CHRIS CORNELL, Euphoria Morning (A&M) In the annals of rock, Soundgarden stands as the rarest of anomalies: a band that actually got better with each>"/>
CHRIS CORNELL, Euphoria Morning (A&M) In the annals of rock, Soundgarden stands as the rarest of anomalies: a band that actually got better with each release. Whereas most outfits establish greatness early on, only to spend the rest of their careers dismantling it (see R.E.M.), Soundgarden singer Chris Cornell and his bandmates hit the artistic jackpot only to break up shortly thereafter. With Euphoria Morning, Cornell continues his upward climb. Solo record or not, Morning is a triumph, a collection of superbly realized songs that meld Cornell's matured melodic sense with what has got to be the best living voice in rock. Recorded nearly a year ago at the home studio of longtime friends, coproducers, and current bandmates Alain Johannes and Natasha Shneider of the LA band Eleven, Euphoria Morning states its case immediately with the snaking, Eastern-tinged guitars and soaring vocal of "Can't Change." This motif is also found in "Follow My Way" and "Mission," making it clear that the singer still has a soft spot for mid-period Zeppelin. He also has one for his late friend and fellow vocal powerhouse Jeff Buckley, as witnessed in "Wave Goodbye," a funky, heartfelt tribute to the drowned singer, complete with falsetto crooning ࠬa Buckley himself. "When I'm Down," a slow Motown shuffle with some remarkably tasty piano, is a study in spot-on production values. With this solo debut, it's clear that Cornell has come out of the light of the black hole sun and into a new day. Euphoria morning, indeed.—Tim Scanlin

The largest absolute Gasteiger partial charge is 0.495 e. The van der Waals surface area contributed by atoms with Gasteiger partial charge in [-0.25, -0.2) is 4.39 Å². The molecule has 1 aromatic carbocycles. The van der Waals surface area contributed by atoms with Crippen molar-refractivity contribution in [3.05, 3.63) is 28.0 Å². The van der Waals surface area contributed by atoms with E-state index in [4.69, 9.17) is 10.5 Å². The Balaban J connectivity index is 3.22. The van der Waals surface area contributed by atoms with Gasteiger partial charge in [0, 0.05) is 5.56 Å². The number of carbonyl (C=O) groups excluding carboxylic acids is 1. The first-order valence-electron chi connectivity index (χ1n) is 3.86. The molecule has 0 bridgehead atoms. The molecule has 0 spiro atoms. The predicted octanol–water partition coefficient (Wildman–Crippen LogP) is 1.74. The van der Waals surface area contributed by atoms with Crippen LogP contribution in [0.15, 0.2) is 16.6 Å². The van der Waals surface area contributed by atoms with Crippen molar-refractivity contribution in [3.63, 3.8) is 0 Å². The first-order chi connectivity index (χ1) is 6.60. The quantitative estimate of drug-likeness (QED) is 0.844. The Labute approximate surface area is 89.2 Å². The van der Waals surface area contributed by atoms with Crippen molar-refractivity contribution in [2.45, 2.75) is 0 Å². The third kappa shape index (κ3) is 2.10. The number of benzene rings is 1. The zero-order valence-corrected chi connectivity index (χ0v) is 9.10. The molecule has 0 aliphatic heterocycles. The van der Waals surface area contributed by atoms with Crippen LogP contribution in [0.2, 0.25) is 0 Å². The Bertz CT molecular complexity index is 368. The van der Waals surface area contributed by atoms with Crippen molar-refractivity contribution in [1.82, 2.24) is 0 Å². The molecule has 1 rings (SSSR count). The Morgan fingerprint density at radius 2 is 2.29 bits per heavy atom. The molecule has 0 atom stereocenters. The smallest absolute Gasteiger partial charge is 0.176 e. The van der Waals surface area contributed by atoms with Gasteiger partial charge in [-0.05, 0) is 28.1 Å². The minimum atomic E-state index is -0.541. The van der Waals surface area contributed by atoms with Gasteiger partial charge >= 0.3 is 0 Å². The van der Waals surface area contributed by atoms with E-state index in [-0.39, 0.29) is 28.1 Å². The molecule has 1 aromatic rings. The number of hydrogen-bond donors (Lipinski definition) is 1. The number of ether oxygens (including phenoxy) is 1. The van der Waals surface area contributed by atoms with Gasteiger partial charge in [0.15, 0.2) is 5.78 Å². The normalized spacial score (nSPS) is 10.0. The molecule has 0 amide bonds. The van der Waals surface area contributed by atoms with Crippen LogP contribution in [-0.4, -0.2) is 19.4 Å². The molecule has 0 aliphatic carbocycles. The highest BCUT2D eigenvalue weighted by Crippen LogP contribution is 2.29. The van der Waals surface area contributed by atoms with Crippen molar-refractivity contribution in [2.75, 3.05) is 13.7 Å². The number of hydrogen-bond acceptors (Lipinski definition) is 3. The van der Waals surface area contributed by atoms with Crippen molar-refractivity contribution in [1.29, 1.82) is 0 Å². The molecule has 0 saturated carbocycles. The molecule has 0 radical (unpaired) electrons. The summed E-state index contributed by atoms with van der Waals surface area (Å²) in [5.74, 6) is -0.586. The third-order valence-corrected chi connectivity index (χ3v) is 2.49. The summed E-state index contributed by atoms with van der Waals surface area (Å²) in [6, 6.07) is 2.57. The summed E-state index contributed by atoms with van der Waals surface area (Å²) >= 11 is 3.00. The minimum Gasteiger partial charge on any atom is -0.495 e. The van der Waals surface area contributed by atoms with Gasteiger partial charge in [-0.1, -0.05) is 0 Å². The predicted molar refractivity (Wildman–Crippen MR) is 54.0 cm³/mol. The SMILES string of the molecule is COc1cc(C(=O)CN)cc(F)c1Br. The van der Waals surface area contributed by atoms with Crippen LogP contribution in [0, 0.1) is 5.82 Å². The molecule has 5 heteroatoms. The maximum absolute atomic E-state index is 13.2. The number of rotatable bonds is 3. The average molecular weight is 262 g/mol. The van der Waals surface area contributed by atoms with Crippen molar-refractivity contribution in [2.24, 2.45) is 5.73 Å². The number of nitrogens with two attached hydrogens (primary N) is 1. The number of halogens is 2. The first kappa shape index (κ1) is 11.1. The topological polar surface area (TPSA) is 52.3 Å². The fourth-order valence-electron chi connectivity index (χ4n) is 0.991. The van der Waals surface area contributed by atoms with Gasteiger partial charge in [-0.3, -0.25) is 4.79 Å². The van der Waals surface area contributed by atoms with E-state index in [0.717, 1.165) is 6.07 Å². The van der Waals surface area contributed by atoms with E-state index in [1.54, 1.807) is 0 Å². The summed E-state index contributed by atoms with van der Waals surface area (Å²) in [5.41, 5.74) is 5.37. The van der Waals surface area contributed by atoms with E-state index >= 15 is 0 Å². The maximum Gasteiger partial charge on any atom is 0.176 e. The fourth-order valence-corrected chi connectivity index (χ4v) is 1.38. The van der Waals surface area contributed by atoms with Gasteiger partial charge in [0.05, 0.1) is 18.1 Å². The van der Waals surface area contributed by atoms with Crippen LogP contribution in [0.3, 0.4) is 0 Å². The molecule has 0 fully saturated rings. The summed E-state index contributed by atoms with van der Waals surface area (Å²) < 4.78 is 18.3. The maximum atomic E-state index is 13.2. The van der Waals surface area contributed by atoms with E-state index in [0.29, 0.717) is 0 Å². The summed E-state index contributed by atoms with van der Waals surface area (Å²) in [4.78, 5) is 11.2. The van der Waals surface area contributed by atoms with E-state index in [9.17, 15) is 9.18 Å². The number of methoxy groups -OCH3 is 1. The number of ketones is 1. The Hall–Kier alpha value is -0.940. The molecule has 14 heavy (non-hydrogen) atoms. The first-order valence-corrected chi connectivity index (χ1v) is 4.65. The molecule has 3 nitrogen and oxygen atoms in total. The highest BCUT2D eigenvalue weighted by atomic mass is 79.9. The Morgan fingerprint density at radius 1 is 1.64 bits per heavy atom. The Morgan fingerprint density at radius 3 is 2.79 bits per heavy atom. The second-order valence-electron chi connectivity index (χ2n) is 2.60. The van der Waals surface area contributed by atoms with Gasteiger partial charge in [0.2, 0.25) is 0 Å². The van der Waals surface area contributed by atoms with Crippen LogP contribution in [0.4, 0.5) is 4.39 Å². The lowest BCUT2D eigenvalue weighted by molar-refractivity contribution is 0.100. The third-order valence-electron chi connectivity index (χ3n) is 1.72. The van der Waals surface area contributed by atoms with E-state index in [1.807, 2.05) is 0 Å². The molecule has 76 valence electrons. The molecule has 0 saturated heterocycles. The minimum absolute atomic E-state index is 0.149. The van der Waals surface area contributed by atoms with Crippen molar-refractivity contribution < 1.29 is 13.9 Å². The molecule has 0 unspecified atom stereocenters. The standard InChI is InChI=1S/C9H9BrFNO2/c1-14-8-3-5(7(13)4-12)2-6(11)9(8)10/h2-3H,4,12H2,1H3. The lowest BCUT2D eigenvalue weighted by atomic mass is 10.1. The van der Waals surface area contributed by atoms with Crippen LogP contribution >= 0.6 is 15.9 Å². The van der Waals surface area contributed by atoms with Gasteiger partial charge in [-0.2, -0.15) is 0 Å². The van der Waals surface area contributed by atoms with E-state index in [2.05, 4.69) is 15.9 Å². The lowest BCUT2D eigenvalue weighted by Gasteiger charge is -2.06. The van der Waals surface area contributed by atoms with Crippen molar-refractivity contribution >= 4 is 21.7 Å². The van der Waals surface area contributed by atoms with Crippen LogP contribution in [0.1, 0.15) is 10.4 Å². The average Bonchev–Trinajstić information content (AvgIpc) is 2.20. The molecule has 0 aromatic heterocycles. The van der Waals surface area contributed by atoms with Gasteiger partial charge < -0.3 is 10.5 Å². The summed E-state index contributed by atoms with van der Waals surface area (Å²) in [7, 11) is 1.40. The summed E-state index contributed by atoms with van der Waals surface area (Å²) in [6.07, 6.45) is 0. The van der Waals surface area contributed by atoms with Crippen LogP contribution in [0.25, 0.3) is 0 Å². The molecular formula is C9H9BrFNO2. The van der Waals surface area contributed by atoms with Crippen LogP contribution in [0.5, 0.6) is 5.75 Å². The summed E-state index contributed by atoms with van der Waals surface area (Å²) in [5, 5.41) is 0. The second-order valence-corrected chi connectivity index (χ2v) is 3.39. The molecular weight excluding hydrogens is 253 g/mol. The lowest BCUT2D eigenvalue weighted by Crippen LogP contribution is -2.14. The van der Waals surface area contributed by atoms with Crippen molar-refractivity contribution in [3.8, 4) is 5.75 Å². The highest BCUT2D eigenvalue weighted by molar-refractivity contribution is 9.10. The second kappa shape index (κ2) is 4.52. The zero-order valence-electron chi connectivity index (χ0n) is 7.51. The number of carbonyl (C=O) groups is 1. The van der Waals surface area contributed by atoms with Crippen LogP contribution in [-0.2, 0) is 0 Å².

OL' DIRTY BASTARD, N***a Please (Elektra) OK, here's what I'm thinking. The music on the album is done. The beats, courtesy of Sony's "My First Sampler," are finished, but no one's seen Ol' Dirty for weeks—not since he got out of jail. His manager, with the album's deadline looming, begins combing the city for signs of Dirt Dog, eventually finding him in a Harlem gutter, naked, snot crusted to his face, being chewed on by rats, mumbling something about "Tha dawg is cold." They hose him down, inject him with 4 million CCs of Japanese WWII-grade methamphetamines, put a mic in his hand, release a swarm of angry wasps into the room, and hit "record" on the console. He goes on to record one of the most beautifully fucked-up albums ever made. On N***a Please, ODB raps like a drunken uncle dressed as Santa Claus at the Christmas party: When he tries to be sweet, he's scary; when he tries to be funny, he's scary; when he gets scary for real, he's terrifying. On "Rollin' Wit You," ODB alternates his attention between "get whitey" paranoia and demands for more beer over a stark female chorus of "Jesus, I'm rollin' wit you." In "I Can't Wait," his voice channels the sounds of Boredoms' Eye Yamantaka. ODB's duo with Lil' Mo, "Good Morning Heartache," sounds like a half-conscious barfly yodeling with the jukebox an hour past last call. N***a Please runs a bizarre hip-hop gauntlet like Judy Garland and Wesley Willis in a three-legged race through Bartell's Halloween Preparation Center. The vocals appear to be culled from four months of FBI surveillance and pasted together randomly in the back of a pickup truck full of mating dogs. Totally offensive, racially inflammatory, nearly indecipherable, and absolutely recommended.—Mark Driver